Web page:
Researchers at EMBL's European Bioinformatics Institute and the Medical University of Vienna have found evidence that B cells might play an important role in immunotherapy for melanoma. Currently, immunotherapy is primarily focused on T cells, but the results suggest that B cells could also provide an interesting research avenue.
Immunotherapy is a form of cancer treatment that uses the body's own immune system to recognise and fight the disease. It comes in a variety of forms, including cancer vaccines, targeted antibodies or tumour-infecting viruses. Only some cancer patients currently benefit from this kind of therapy.
In the case of melanoma, which is a particularly aggressive form of skin cancer, established immunotherapies focus on T cells. T cells play an important role in controlling and shaping the immune system and they are able to directly kill cancer cells, while also recruiting other cells into the process.
A recent study published in Nature Communications has shown that, alongside T cells, B cells play a critical role in triggering melanoma-associated inflammation. B cells are a type of white blood cell, which can produce antibodies along with several important messenger molecules. The researchers found that, in the case of melanoma, B cells act almost like a satnav, directing T cells to the tumour via the secretion of such distinct messenger molecules.
"Immunotherapy has transformed cancer treatment," explains Johannes Griss, Researcher at the Medical University of Vienna and EMBL-EBI. "It unleashes T cells so they can fight cancer in a more effective way. For the first time, we found that B cells also play an important part in the process and help T cells find the tumour. The role of B cells in immunotherapy is still largely unknown, but it seems they may have more impact than previously thought."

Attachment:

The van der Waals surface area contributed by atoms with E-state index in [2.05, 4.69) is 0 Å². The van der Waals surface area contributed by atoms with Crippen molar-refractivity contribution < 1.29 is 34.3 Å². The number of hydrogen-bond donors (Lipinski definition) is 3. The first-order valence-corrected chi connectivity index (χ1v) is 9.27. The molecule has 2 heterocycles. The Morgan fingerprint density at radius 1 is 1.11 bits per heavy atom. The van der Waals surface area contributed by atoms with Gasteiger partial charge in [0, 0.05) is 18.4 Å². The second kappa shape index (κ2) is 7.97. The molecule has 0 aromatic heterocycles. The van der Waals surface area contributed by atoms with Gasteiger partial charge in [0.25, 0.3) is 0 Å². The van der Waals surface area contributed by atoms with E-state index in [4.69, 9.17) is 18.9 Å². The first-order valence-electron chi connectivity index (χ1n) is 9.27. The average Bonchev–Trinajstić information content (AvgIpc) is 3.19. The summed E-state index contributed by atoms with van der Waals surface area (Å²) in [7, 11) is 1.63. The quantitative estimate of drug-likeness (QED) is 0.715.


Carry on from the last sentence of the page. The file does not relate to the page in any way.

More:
During the study, the researchers observed that when B cells were depleted from melanoma patients, the number of T cells and other immune cells dramatically decreased within the tumours as well. In subsequent experiments, the researchers showed that a special subtype of B cells seems to be responsible for guiding T cells and other immune cells to the tumour.
Interestingly, melanoma cells seem to force B cells to develop into this distinct B cell subtype. Most excitingly, this specific B cell subtype also increased the activating effect of current immune therapies on T cells, and higher numbers of this B cell subtype in tumours before therapy predicted that a patient would respond better to subsequent immunotherapy.
"Further research is required to answer questions such as how melanoma cells modify B cells, what mechanism B cells use to support the activation of T cells, and how we can help these B cells to support current immunotherapies in cancer patients," concludes Griss.